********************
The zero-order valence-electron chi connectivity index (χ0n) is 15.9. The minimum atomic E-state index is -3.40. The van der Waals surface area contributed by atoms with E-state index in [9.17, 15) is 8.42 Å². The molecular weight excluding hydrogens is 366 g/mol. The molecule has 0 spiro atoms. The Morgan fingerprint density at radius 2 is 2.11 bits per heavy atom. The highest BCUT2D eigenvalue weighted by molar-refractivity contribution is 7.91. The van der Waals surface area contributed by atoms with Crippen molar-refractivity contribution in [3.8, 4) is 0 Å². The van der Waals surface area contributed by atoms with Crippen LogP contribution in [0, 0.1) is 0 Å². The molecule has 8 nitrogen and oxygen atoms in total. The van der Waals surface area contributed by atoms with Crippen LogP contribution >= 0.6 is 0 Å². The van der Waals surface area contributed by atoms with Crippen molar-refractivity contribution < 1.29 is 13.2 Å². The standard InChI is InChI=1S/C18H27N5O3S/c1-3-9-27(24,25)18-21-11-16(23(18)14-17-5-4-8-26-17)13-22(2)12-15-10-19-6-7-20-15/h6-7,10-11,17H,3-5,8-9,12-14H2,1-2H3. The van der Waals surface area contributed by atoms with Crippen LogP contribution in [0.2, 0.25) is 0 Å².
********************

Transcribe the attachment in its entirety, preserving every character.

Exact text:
The zero-order valence-electron chi connectivity index (χ0n) is 15.9. The minimum atomic E-state index is -3.40. The van der Waals surface area contributed by atoms with E-state index in [9.17, 15) is 8.42 Å². The molecular weight excluding hydrogens is 366 g/mol. The molecule has 0 spiro atoms. The Morgan fingerprint density at radius 2 is 2.11 bits per heavy atom. The highest BCUT2D eigenvalue weighted by molar-refractivity contribution is 7.91. The van der Waals surface area contributed by atoms with Crippen molar-refractivity contribution in [3.8, 4) is 0 Å². The van der Waals surface area contributed by atoms with Crippen LogP contribution in [0, 0.1) is 0 Å². The molecule has 8 nitrogen and oxygen atoms in total. The van der Waals surface area contributed by atoms with Crippen LogP contribution >= 0.6 is 0 Å². The van der Waals surface area contributed by atoms with Crippen molar-refractivity contribution < 1.29 is 13.2 Å². The standard InChI is InChI=1S/C18H27N5O3S/c1-3-9-27(24,25)18-21-11-16(23(18)14-17-5-4-8-26-17)13-22(2)12-15-10-19-6-7-20-15/h6-7,10-11,17H,3-5,8-9,12-14H2,1-2H3. The van der Waals surface area contributed by atoms with Crippen LogP contribution in [0.2, 0.25) is 0 Å².